Cinema and the Cold War: An International Perspective

Authored by: Tony Shaw

The Ashgate Research Companion to Modern Warfare

Print publication date:  February  2010
Online publication date:  March  2016

Print ISBN: 9780754674108
eBook ISBN: 9781315613284
Adobe ISBN: 9781317042495


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The Cold War is much in vogue on contemporary cinema screens. Just as film-makers recycled the Second World War for political and financial profit in the 1950s and 1960s, so a new generation has recently mined the rich seam of Cold War history. Some of the resulting movies have been, like many of their Second World War counterparts, unashamedly triumphalist. In the Face of Evil: Reagan’s War in Word and Deed, for instance, an American documentary made in 2004, credits the late US actor-turned-president with having ‘freed a billion slaves from their Communist masters’. Other Hollywood products, like the complex thriller Syriana (2005), have taken a quite different political tack by connecting US Central Intelligence Agency (CIA) machinations during the Cold War to America’s present-day troubles in the Middle East. Meanwhile, films depicting the degradations faced by those who lived under communism have been in the vanguard of a ‘new wave’ in Central and Eastern European cinema. These include the Romanian-made 4 Months, 3 Weeks & 2 Days (2007), the harrowing story of an illegal abortion under Nicolae Ceau┼čescu’s dictatorship, and the German movie The Lives of Others (2006), a compelling, Oscar-winning critique of Stasi surveillance culture. 1 1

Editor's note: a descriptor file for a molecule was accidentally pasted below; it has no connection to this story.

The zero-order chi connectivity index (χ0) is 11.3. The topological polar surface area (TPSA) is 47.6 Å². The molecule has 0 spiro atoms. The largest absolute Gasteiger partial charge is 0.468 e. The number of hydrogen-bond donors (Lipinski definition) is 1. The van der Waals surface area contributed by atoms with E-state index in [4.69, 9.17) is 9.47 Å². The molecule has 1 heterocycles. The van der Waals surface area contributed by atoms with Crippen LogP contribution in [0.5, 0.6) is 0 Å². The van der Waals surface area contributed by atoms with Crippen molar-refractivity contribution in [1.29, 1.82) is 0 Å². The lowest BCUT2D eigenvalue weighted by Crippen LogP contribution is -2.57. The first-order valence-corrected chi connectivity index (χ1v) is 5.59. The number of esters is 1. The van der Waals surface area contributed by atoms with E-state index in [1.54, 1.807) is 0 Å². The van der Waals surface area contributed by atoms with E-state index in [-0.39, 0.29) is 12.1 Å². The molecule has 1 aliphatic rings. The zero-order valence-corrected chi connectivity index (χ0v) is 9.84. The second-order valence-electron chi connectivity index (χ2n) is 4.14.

<> (20 May 2008); Variety (21 November 2005), pp. 53, 61; Vertigo (April 2008), pp. 21–3; Sight and Sound (May 2007), pp. 16–20.

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